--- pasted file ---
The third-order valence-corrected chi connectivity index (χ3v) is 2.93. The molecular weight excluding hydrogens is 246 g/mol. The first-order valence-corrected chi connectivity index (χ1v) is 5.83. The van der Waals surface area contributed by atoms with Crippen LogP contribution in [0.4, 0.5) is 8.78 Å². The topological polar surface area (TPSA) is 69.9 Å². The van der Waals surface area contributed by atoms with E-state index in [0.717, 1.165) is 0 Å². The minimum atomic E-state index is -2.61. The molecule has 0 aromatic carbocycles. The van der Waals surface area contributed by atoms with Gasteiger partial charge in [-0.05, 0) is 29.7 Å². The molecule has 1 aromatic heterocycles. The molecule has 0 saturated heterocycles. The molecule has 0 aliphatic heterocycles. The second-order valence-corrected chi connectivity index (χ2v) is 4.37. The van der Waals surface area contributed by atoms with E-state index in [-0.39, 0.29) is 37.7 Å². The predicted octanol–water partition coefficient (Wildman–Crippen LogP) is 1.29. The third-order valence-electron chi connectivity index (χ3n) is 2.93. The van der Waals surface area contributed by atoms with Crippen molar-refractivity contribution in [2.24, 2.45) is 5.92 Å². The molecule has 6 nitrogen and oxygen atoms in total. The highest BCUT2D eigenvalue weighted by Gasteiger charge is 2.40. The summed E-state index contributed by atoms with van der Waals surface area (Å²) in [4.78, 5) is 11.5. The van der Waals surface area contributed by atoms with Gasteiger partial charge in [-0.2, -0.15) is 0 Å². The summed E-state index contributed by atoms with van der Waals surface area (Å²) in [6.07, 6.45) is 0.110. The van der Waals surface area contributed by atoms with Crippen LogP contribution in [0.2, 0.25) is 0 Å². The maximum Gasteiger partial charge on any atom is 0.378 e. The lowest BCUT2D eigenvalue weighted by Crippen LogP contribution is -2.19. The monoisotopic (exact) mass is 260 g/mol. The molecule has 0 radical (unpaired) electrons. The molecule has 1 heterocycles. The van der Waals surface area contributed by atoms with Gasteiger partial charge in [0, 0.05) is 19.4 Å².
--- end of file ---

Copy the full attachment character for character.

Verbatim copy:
The third-order valence-corrected chi connectivity index (χ3v) is 2.93. The molecular weight excluding hydrogens is 246 g/mol. The first-order valence-corrected chi connectivity index (χ1v) is 5.83. The van der Waals surface area contributed by atoms with Crippen LogP contribution in [0.4, 0.5) is 8.78 Å². The topological polar surface area (TPSA) is 69.9 Å². The van der Waals surface area contributed by atoms with E-state index in [0.717, 1.165) is 0 Å². The minimum atomic E-state index is -2.61. The molecule has 0 aromatic carbocycles. The van der Waals surface area contributed by atoms with Gasteiger partial charge in [-0.05, 0) is 29.7 Å². The molecule has 1 aromatic heterocycles. The molecule has 0 saturated heterocycles. The molecule has 0 aliphatic heterocycles. The second-order valence-corrected chi connectivity index (χ2v) is 4.37. The van der Waals surface area contributed by atoms with E-state index in [-0.39, 0.29) is 37.7 Å². The predicted octanol–water partition coefficient (Wildman–Crippen LogP) is 1.29. The third-order valence-electron chi connectivity index (χ3n) is 2.93. The van der Waals surface area contributed by atoms with Crippen molar-refractivity contribution in [2.24, 2.45) is 5.92 Å². The molecule has 6 nitrogen and oxygen atoms in total. The highest BCUT2D eigenvalue weighted by Gasteiger charge is 2.40. The summed E-state index contributed by atoms with van der Waals surface area (Å²) in [4.78, 5) is 11.5. The van der Waals surface area contributed by atoms with Gasteiger partial charge in [-0.2, -0.15) is 0 Å². The summed E-state index contributed by atoms with van der Waals surface area (Å²) in [6.07, 6.45) is 0.110. The van der Waals surface area contributed by atoms with Crippen LogP contribution in [0.2, 0.25) is 0 Å². The maximum Gasteiger partial charge on any atom is 0.378 e. The lowest BCUT2D eigenvalue weighted by Crippen LogP contribution is -2.19. The monoisotopic (exact) mass is 260 g/mol. The molecule has 0 radical (unpaired) electrons. The molecule has 1 heterocycles. The van der Waals surface area contributed by atoms with Gasteiger partial charge in [0, 0.05) is 19.4 Å².